On 28 April 2005 the Aliens Appeals Board revoked the deportation order and granted the applicants permanent residence permits. The Board referred to the opinion of a specialist in psychiatry of 9 April 2005, according to whom the third applicant suffered from a devitalisation syndrome which showed no signs of improvement. Moreover, there was a risk of self-destructive acts and he was in need of more active psychiatric treatment. In conclusion, there were serious medical obstacles to his deportation. On the basis of this medical opinion, the Board found that it would go against the demands of humanity to enforce the deportation order.


The applicants complained that their deportation from Sweden would involve a violation of Article 3 of the Convention.


On 28 April 2005 the applicants were granted permanent residence permits in Sweden. On 3 May 2005 the respondent Government submitted therefore that the matter before the Court had been resolved and that the case should be struck out in accordance with Article 37 § 1 (b) of the Convention. The applicants did not react to the Government’s submission.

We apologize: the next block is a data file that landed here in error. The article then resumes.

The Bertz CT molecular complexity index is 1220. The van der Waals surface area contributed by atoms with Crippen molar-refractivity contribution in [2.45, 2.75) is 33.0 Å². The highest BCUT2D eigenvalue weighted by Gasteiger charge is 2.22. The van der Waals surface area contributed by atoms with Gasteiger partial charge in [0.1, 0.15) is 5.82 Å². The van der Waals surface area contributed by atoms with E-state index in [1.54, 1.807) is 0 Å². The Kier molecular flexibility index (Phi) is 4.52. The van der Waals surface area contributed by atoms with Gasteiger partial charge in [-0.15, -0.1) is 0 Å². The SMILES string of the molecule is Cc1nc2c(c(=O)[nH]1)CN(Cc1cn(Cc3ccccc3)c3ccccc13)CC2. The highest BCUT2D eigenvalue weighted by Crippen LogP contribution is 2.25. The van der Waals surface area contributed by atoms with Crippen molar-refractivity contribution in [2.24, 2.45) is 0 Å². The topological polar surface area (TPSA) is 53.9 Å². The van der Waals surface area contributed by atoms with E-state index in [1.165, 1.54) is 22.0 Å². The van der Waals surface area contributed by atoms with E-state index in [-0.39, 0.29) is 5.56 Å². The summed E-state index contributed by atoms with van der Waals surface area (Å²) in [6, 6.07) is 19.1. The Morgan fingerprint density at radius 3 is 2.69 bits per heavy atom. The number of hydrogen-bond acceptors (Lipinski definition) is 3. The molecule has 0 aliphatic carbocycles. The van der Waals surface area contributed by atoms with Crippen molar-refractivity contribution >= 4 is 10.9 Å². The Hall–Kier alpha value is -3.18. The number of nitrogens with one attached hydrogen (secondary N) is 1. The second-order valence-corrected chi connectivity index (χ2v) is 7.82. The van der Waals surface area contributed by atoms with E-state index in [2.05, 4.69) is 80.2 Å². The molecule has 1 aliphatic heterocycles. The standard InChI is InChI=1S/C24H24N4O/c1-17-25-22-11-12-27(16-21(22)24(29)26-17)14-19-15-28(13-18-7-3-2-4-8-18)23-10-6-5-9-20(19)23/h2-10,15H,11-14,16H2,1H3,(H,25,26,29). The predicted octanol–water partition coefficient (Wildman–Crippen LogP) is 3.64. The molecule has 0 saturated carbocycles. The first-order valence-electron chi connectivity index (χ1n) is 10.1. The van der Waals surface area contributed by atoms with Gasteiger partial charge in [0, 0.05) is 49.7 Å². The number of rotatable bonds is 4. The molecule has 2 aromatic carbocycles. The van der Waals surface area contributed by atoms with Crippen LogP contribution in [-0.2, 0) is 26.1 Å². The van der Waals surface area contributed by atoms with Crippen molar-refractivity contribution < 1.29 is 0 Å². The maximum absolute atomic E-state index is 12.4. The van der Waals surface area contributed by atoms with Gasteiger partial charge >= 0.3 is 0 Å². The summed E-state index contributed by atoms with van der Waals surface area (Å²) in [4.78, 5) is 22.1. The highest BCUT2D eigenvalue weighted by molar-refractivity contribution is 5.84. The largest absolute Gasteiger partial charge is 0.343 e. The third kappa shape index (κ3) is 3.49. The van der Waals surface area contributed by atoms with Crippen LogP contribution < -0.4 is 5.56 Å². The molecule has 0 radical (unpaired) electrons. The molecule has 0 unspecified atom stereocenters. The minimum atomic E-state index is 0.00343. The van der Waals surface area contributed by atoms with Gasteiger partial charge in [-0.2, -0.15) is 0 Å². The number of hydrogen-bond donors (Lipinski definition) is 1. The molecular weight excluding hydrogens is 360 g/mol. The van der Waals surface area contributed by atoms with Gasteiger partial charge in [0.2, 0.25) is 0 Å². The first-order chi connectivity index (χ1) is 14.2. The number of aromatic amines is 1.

Having regard to the grant of permanent residence permits to the applicants, the Court is satisfied that the matter has been resolved for the purposes of Article 37 § 1 (b) of the Convention. In addition, it finds no public policy reasons to justify a continued examination of the application (Article 37 § 1 in fine of the Convention). The application should accordingly be struck out of the Court’s list of cases.

For these reasons, the Court unanimously

Decides to strike the application out of its list of cases.

S. Dollé J.-P. Costa 
 Registrar President

1 Rectified on 12 May 2006. The applicants’ names as well as the third applicant’s nationality were corrected and the word “as he alleged” were inserted on the fifth line in the third paragraph on page 2.